Beyond the Dome: Supply chain problems to continue post-pandemic
The world held its breath earlier this year as the Suez Canal blockage held up nearly $10 billion USD in trade. But the supply chain is also breaking down in much subtler ways. From ports closing after a COVID-19 case to labor shortages at warehouses, a surge in demand has been unhappily met by a lack of supply.
As ships queue in ports, large retailers such as Target and Costco have turned to chartered ships to ship their own goods. Companies and other countries had little recourse when Chinese authorities shut down a port following a single COVID-19 case. This is all happening before the peak of the retail season: Christmas.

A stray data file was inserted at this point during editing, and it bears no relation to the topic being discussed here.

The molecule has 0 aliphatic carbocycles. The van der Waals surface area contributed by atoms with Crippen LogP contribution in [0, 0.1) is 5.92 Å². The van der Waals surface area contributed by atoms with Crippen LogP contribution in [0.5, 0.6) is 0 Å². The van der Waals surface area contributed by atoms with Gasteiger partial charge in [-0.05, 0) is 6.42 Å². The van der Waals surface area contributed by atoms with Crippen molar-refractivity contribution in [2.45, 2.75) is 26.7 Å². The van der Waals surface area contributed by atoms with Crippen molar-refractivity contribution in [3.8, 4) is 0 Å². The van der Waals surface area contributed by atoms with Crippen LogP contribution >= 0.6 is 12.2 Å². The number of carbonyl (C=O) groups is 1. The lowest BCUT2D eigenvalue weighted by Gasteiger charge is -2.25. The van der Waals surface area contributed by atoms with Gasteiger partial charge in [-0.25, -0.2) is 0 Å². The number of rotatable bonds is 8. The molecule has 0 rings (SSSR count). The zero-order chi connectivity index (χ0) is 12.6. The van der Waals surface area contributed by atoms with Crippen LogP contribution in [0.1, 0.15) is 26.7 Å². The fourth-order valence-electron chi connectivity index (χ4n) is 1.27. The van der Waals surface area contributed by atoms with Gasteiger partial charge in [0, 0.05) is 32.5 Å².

Most economists and corporate leaders say holiday shoppers will find less selection and higher prices. Even as vaccines — also impacted by supply chain issues — roll out, many factories will have permanently closed. Auto manufacturers have been especially hard-hit because of a global chip shortage.
Though the big brands will see profits decrease, small businesses who can’t afford to ship their own product will take a longer-term hit. Consumers are advised to order products now, especially large items that often lose priority to smaller and pricier products such as iPhones.
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